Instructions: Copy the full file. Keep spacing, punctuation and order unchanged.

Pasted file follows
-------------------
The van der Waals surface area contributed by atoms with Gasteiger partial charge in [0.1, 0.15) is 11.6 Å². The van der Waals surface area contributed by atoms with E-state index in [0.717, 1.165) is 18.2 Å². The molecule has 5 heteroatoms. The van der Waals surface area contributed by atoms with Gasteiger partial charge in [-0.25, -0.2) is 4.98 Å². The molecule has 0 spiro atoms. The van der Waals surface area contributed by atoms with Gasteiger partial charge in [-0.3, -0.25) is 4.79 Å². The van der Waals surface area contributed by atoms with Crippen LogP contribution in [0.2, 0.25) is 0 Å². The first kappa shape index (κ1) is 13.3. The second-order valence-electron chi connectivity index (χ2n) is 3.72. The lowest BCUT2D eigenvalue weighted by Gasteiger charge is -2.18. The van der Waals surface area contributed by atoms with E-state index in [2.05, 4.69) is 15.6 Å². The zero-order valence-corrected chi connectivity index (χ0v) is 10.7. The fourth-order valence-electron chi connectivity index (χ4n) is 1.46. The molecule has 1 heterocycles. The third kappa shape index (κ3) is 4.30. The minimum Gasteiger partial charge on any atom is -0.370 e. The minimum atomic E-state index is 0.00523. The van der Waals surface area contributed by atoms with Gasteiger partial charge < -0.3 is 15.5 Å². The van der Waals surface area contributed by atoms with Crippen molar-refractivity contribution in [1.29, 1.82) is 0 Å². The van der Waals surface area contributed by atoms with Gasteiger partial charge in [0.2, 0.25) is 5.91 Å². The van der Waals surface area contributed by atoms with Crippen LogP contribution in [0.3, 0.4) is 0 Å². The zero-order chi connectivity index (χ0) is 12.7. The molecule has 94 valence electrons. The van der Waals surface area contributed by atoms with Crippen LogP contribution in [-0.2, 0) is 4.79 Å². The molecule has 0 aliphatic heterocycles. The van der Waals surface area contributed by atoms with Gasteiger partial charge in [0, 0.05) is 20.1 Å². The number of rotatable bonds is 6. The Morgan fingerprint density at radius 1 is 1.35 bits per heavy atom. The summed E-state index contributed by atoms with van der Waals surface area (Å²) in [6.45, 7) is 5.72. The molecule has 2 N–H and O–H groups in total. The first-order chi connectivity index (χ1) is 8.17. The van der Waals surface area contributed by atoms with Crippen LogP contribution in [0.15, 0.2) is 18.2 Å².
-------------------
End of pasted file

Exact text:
The van der Waals surface area contributed by atoms with Gasteiger partial charge in [0.1, 0.15) is 11.6 Å². The van der Waals surface area contributed by atoms with E-state index in [0.717, 1.165) is 18.2 Å². The molecule has 5 heteroatoms. The van der Waals surface area contributed by atoms with Gasteiger partial charge in [-0.25, -0.2) is 4.98 Å². The molecule has 0 spiro atoms. The van der Waals surface area contributed by atoms with Gasteiger partial charge in [-0.3, -0.25) is 4.79 Å². The van der Waals surface area contributed by atoms with Crippen LogP contribution in [0.2, 0.25) is 0 Å². The first kappa shape index (κ1) is 13.3. The second-order valence-electron chi connectivity index (χ2n) is 3.72. The lowest BCUT2D eigenvalue weighted by Gasteiger charge is -2.18. The van der Waals surface area contributed by atoms with E-state index in [2.05, 4.69) is 15.6 Å². The zero-order valence-corrected chi connectivity index (χ0v) is 10.7. The fourth-order valence-electron chi connectivity index (χ4n) is 1.46. The molecule has 1 heterocycles. The third kappa shape index (κ3) is 4.30. The minimum Gasteiger partial charge on any atom is -0.370 e. The minimum atomic E-state index is 0.00523. The van der Waals surface area contributed by atoms with Gasteiger partial charge < -0.3 is 15.5 Å². The van der Waals surface area contributed by atoms with Crippen molar-refractivity contribution in [1.29, 1.82) is 0 Å². The van der Waals surface area contributed by atoms with Gasteiger partial charge in [0.2, 0.25) is 5.91 Å². The van der Waals surface area contributed by atoms with Crippen LogP contribution in [0.3, 0.4) is 0 Å². The zero-order chi connectivity index (χ0) is 12.7. The molecule has 94 valence electrons. The van der Waals surface area contributed by atoms with Crippen LogP contribution in [-0.2, 0) is 4.79 Å². The molecule has 0 aliphatic heterocycles. The van der Waals surface area contributed by atoms with Gasteiger partial charge in [0, 0.05) is 20.1 Å². The number of rotatable bonds is 6. The Morgan fingerprint density at radius 1 is 1.35 bits per heavy atom. The summed E-state index contributed by atoms with van der Waals surface area (Å²) in [6.45, 7) is 5.72. The molecule has 2 N–H and O–H groups in total. The first-order chi connectivity index (χ1) is 8.17. The van der Waals surface area contributed by atoms with Crippen LogP contribution in [0.15, 0.2) is 18.2 Å².